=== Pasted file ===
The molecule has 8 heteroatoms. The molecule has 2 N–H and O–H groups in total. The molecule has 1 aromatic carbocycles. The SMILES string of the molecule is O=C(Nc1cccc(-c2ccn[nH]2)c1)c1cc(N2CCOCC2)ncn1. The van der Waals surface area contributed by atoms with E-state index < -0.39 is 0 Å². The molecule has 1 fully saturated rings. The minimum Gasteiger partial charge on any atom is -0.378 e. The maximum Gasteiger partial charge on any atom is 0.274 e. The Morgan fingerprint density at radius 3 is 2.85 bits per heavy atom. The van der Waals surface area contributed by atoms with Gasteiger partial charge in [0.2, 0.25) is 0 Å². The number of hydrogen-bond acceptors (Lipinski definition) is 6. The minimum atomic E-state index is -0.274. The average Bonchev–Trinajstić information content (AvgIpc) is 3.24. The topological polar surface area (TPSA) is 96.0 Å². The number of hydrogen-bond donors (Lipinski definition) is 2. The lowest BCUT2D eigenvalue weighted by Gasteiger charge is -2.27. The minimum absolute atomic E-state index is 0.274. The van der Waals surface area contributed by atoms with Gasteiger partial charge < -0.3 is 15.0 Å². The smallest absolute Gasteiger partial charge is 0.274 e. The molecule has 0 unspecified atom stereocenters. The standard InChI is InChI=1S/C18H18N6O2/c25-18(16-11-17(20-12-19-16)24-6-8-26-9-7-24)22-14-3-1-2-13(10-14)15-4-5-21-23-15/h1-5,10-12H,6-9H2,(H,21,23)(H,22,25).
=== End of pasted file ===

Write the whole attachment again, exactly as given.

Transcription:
The molecule has 8 heteroatoms. The molecule has 2 N–H and O–H groups in total. The molecule has 1 aromatic carbocycles. The SMILES string of the molecule is O=C(Nc1cccc(-c2ccn[nH]2)c1)c1cc(N2CCOCC2)ncn1. The van der Waals surface area contributed by atoms with E-state index < -0.39 is 0 Å². The molecule has 1 fully saturated rings. The minimum Gasteiger partial charge on any atom is -0.378 e. The maximum Gasteiger partial charge on any atom is 0.274 e. The Morgan fingerprint density at radius 3 is 2.85 bits per heavy atom. The van der Waals surface area contributed by atoms with Gasteiger partial charge in [0.2, 0.25) is 0 Å². The number of hydrogen-bond acceptors (Lipinski definition) is 6. The minimum atomic E-state index is -0.274. The average Bonchev–Trinajstić information content (AvgIpc) is 3.24. The topological polar surface area (TPSA) is 96.0 Å². The number of hydrogen-bond donors (Lipinski definition) is 2. The lowest BCUT2D eigenvalue weighted by Gasteiger charge is -2.27. The minimum absolute atomic E-state index is 0.274. The van der Waals surface area contributed by atoms with Gasteiger partial charge < -0.3 is 15.0 Å². The smallest absolute Gasteiger partial charge is 0.274 e. The molecule has 0 unspecified atom stereocenters. The standard InChI is InChI=1S/C18H18N6O2/c25-18(16-11-17(20-12-19-16)24-6-8-26-9-7-24)22-14-3-1-2-13(10-14)15-4-5-21-23-15/h1-5,10-12H,6-9H2,(H,21,23)(H,22,25).